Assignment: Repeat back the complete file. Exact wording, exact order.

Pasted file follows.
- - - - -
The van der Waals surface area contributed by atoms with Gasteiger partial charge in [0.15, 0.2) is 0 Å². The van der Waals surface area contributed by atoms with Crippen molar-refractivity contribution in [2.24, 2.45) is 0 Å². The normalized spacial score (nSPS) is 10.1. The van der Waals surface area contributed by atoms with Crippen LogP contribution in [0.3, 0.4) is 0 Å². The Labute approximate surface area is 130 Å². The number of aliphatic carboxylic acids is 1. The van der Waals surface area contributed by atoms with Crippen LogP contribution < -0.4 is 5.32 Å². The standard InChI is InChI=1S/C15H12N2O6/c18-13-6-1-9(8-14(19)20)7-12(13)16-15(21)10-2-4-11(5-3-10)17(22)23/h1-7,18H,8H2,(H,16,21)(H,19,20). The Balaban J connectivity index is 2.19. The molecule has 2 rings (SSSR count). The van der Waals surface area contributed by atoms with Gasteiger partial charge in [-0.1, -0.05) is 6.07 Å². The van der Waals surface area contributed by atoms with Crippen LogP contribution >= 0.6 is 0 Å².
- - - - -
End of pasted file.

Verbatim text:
The van der Waals surface area contributed by atoms with Gasteiger partial charge in [0.15, 0.2) is 0 Å². The van der Waals surface area contributed by atoms with Crippen molar-refractivity contribution in [2.24, 2.45) is 0 Å². The normalized spacial score (nSPS) is 10.1. The van der Waals surface area contributed by atoms with Crippen LogP contribution in [0.3, 0.4) is 0 Å². The Labute approximate surface area is 130 Å². The number of aliphatic carboxylic acids is 1. The van der Waals surface area contributed by atoms with Crippen LogP contribution < -0.4 is 5.32 Å². The standard InChI is InChI=1S/C15H12N2O6/c18-13-6-1-9(8-14(19)20)7-12(13)16-15(21)10-2-4-11(5-3-10)17(22)23/h1-7,18H,8H2,(H,16,21)(H,19,20). The Balaban J connectivity index is 2.19. The molecule has 2 rings (SSSR count). The van der Waals surface area contributed by atoms with Gasteiger partial charge in [-0.1, -0.05) is 6.07 Å². The van der Waals surface area contributed by atoms with Crippen LogP contribution >= 0.6 is 0 Å².